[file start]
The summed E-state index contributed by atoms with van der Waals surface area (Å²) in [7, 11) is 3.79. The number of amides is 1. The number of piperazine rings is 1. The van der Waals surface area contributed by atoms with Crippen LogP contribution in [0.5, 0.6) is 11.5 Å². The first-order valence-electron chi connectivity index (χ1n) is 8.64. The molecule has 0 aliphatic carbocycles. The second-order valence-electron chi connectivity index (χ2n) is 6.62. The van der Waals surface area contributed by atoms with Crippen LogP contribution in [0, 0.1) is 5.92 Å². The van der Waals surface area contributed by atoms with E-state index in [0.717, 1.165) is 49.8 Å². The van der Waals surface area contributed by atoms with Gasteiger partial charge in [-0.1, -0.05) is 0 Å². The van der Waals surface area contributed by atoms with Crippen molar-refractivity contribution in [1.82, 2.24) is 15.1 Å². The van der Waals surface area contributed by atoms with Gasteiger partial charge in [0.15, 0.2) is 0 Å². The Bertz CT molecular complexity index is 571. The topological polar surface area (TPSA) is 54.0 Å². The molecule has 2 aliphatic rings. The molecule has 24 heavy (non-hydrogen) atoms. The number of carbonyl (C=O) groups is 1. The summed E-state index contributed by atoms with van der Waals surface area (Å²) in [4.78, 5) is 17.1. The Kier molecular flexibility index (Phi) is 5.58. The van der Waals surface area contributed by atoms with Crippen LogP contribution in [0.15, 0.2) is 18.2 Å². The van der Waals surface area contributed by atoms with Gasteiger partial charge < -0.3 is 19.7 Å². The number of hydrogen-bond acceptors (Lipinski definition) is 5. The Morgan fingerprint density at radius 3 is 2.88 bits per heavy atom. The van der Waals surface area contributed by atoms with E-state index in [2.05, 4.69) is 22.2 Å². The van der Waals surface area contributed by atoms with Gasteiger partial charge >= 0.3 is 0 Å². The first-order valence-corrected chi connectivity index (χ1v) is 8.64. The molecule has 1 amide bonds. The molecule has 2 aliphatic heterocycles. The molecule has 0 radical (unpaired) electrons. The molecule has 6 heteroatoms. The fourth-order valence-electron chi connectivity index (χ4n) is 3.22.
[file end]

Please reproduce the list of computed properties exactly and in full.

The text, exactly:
The summed E-state index contributed by atoms with van der Waals surface area (Å²) in [7, 11) is 3.79. The number of amides is 1. The number of piperazine rings is 1. The van der Waals surface area contributed by atoms with Crippen LogP contribution in [0.5, 0.6) is 11.5 Å². The first-order valence-electron chi connectivity index (χ1n) is 8.64. The molecule has 0 aliphatic carbocycles. The second-order valence-electron chi connectivity index (χ2n) is 6.62. The van der Waals surface area contributed by atoms with Crippen LogP contribution in [0, 0.1) is 5.92 Å². The van der Waals surface area contributed by atoms with E-state index in [0.717, 1.165) is 49.8 Å². The van der Waals surface area contributed by atoms with Gasteiger partial charge in [-0.1, -0.05) is 0 Å². The van der Waals surface area contributed by atoms with Crippen molar-refractivity contribution in [1.82, 2.24) is 15.1 Å². The van der Waals surface area contributed by atoms with Gasteiger partial charge in [0.15, 0.2) is 0 Å². The Bertz CT molecular complexity index is 571. The topological polar surface area (TPSA) is 54.0 Å². The molecule has 2 aliphatic rings. The molecule has 24 heavy (non-hydrogen) atoms. The number of carbonyl (C=O) groups is 1. The summed E-state index contributed by atoms with van der Waals surface area (Å²) in [4.78, 5) is 17.1. The Kier molecular flexibility index (Phi) is 5.58. The van der Waals surface area contributed by atoms with Crippen LogP contribution in [0.15, 0.2) is 18.2 Å². The van der Waals surface area contributed by atoms with Gasteiger partial charge < -0.3 is 19.7 Å². The number of hydrogen-bond acceptors (Lipinski definition) is 5. The Morgan fingerprint density at radius 3 is 2.88 bits per heavy atom. The van der Waals surface area contributed by atoms with E-state index in [2.05, 4.69) is 22.2 Å². The van der Waals surface area contributed by atoms with Gasteiger partial charge >= 0.3 is 0 Å². The first-order valence-corrected chi connectivity index (χ1v) is 8.64. The molecule has 1 amide bonds. The molecule has 2 aliphatic heterocycles. The molecule has 0 radical (unpaired) electrons. The molecule has 6 heteroatoms. The fourth-order valence-electron chi connectivity index (χ4n) is 3.22.